August 15 2008
Carrie L. Lukas
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Women have made tremendous progress in academia, but they remain a minority of faculty, particularly in science, technology, engineering, and mathematics (STEM) departments.
Yet it is unlikely that institutional discrimination is the primary cause of the discrepancy between the number of men and women in STEM faculties. Research suggests that women's greater challenge in balancing work pressures (particularly related to the tenure process) with their desire to have and raise children, as well as individual interests, play central roles in generating this outcome.
Additionally, some of the measures advocated by those who want more "balance" in STEM faculties could have adverse, unintended consequences, including undermining the position of women within faculties and creating reverse sexism; as hiring policies blatantly favor women over their male peers. Some have suggested that the government should use Title IX as a mechanism to increase female representation in STEM faculties, just as Title IX has been used to increase the portion of women among college athletes, including the active elimination of men's athletic opportunities in the name of "proportionality." It also fails to appreciate the real barriers to changing the makeup of faculties without explicit discrimination against men.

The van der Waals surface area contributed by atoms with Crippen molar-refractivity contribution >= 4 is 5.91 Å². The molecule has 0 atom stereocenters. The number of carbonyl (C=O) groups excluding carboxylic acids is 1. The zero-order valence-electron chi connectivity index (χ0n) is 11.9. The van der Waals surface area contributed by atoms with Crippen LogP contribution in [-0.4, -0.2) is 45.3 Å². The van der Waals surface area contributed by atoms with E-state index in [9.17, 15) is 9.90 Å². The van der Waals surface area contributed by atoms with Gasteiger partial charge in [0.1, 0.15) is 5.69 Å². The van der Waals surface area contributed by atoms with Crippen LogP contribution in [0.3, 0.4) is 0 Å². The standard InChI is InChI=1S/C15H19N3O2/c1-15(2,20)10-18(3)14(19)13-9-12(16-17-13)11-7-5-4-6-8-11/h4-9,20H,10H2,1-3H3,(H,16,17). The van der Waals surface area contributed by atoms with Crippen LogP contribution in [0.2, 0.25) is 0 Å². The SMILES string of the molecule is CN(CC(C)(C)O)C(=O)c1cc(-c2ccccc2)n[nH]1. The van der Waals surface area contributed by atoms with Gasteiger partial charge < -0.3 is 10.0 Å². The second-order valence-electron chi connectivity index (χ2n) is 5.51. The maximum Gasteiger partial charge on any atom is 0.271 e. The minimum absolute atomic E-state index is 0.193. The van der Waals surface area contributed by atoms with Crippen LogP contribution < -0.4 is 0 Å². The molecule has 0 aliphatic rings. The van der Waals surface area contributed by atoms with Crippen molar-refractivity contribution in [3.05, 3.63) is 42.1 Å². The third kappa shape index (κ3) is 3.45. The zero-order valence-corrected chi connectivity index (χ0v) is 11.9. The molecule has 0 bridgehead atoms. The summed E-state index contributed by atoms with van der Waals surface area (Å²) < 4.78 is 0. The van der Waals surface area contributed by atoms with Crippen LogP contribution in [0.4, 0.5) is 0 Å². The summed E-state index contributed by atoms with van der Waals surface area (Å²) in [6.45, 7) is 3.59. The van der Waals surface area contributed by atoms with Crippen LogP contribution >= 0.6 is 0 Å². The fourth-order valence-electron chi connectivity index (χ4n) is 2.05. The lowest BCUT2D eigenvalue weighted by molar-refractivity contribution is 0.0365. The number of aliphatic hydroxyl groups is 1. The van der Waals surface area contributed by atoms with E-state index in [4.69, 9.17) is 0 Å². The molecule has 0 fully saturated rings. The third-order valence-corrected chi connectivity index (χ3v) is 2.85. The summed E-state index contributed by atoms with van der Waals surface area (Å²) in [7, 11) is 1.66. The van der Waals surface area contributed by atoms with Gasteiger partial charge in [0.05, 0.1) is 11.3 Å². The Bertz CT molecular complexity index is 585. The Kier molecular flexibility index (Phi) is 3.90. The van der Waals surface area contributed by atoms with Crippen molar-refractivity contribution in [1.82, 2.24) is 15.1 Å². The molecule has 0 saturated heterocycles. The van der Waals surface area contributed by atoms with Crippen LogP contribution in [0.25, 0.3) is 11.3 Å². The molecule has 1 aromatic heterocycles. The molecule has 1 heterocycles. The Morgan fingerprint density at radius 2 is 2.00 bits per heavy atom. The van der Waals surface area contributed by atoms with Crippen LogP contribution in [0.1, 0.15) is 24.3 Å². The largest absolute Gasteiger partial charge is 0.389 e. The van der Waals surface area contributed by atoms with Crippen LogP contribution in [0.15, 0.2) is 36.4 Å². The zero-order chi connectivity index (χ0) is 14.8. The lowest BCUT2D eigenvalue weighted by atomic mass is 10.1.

College and universities should consider if current policies are conducive to attracting the best women and men to engage in important research and teach the next generation. They should work to create a supportive environment that encourages both women and men to fulfill their potential and, to the extent possible, provide flexibility so that those who also have family or other responsibilities can continue to contribute to the important work of the institution. However, in doing so, their goal should be to generate the best, most productive academic departments, not to achieve a politically correct gender balance.